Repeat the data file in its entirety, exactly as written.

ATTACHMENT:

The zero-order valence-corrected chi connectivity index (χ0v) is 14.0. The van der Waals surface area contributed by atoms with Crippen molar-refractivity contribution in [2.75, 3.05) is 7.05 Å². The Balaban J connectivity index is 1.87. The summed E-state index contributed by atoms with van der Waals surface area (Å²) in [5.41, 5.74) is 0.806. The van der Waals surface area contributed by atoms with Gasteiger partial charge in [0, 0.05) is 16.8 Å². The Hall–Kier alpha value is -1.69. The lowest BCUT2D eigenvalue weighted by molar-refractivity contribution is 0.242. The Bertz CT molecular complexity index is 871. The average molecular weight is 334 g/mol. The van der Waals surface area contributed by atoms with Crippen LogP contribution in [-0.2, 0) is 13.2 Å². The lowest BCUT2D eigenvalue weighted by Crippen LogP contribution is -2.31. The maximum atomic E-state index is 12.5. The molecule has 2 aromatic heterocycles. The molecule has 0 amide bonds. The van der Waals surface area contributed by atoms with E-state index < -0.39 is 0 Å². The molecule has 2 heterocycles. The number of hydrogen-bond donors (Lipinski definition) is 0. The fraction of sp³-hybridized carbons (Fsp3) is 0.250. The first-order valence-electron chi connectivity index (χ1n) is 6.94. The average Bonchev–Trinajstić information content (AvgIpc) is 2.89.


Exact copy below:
The zero-order valence-corrected chi connectivity index (χ0v) is 14.0. The van der Waals surface area contributed by atoms with Crippen molar-refractivity contribution in [2.75, 3.05) is 7.05 Å². The Balaban J connectivity index is 1.87. The summed E-state index contributed by atoms with van der Waals surface area (Å²) in [5.41, 5.74) is 0.806. The van der Waals surface area contributed by atoms with Gasteiger partial charge in [0, 0.05) is 16.8 Å². The Hall–Kier alpha value is -1.69. The lowest BCUT2D eigenvalue weighted by molar-refractivity contribution is 0.242. The Bertz CT molecular complexity index is 871. The average molecular weight is 334 g/mol. The van der Waals surface area contributed by atoms with Crippen LogP contribution in [-0.2, 0) is 13.2 Å². The lowest BCUT2D eigenvalue weighted by Crippen LogP contribution is -2.31. The maximum atomic E-state index is 12.5. The molecule has 2 aromatic heterocycles. The molecule has 0 amide bonds. The van der Waals surface area contributed by atoms with E-state index < -0.39 is 0 Å². The molecule has 2 heterocycles. The number of hydrogen-bond donors (Lipinski definition) is 0. The fraction of sp³-hybridized carbons (Fsp3) is 0.250. The first-order valence-electron chi connectivity index (χ1n) is 6.94. The average Bonchev–Trinajstić information content (AvgIpc) is 2.89.